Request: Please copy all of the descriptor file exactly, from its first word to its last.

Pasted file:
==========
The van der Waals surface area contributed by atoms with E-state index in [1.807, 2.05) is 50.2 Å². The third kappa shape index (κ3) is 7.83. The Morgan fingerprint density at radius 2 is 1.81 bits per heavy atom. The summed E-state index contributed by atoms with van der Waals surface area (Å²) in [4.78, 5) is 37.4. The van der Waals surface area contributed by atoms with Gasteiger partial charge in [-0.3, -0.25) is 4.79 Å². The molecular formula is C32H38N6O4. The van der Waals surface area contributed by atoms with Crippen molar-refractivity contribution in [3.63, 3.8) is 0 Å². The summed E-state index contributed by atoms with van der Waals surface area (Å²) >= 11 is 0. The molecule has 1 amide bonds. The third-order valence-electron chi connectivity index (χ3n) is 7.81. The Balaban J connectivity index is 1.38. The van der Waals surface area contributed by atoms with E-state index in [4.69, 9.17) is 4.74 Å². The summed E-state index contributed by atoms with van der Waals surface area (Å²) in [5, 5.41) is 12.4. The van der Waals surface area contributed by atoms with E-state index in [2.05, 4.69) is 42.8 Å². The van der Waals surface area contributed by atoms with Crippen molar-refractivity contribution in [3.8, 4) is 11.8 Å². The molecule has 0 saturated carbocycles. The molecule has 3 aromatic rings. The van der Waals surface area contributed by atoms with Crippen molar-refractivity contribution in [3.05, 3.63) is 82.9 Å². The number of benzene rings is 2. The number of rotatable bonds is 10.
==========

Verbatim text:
The van der Waals surface area contributed by atoms with E-state index in [1.807, 2.05) is 50.2 Å². The third kappa shape index (κ3) is 7.83. The Morgan fingerprint density at radius 2 is 1.81 bits per heavy atom. The summed E-state index contributed by atoms with van der Waals surface area (Å²) in [4.78, 5) is 37.4. The van der Waals surface area contributed by atoms with Gasteiger partial charge in [-0.3, -0.25) is 4.79 Å². The molecular formula is C32H38N6O4. The van der Waals surface area contributed by atoms with Crippen molar-refractivity contribution in [3.63, 3.8) is 0 Å². The summed E-state index contributed by atoms with van der Waals surface area (Å²) >= 11 is 0. The molecule has 1 amide bonds. The third-order valence-electron chi connectivity index (χ3n) is 7.81. The Balaban J connectivity index is 1.38. The van der Waals surface area contributed by atoms with E-state index in [4.69, 9.17) is 4.74 Å². The summed E-state index contributed by atoms with van der Waals surface area (Å²) in [5, 5.41) is 12.4. The van der Waals surface area contributed by atoms with E-state index in [2.05, 4.69) is 42.8 Å². The van der Waals surface area contributed by atoms with Crippen molar-refractivity contribution in [3.8, 4) is 11.8 Å². The molecule has 0 saturated carbocycles. The molecule has 3 aromatic rings. The van der Waals surface area contributed by atoms with Crippen molar-refractivity contribution in [3.05, 3.63) is 82.9 Å². The number of benzene rings is 2. The number of rotatable bonds is 10.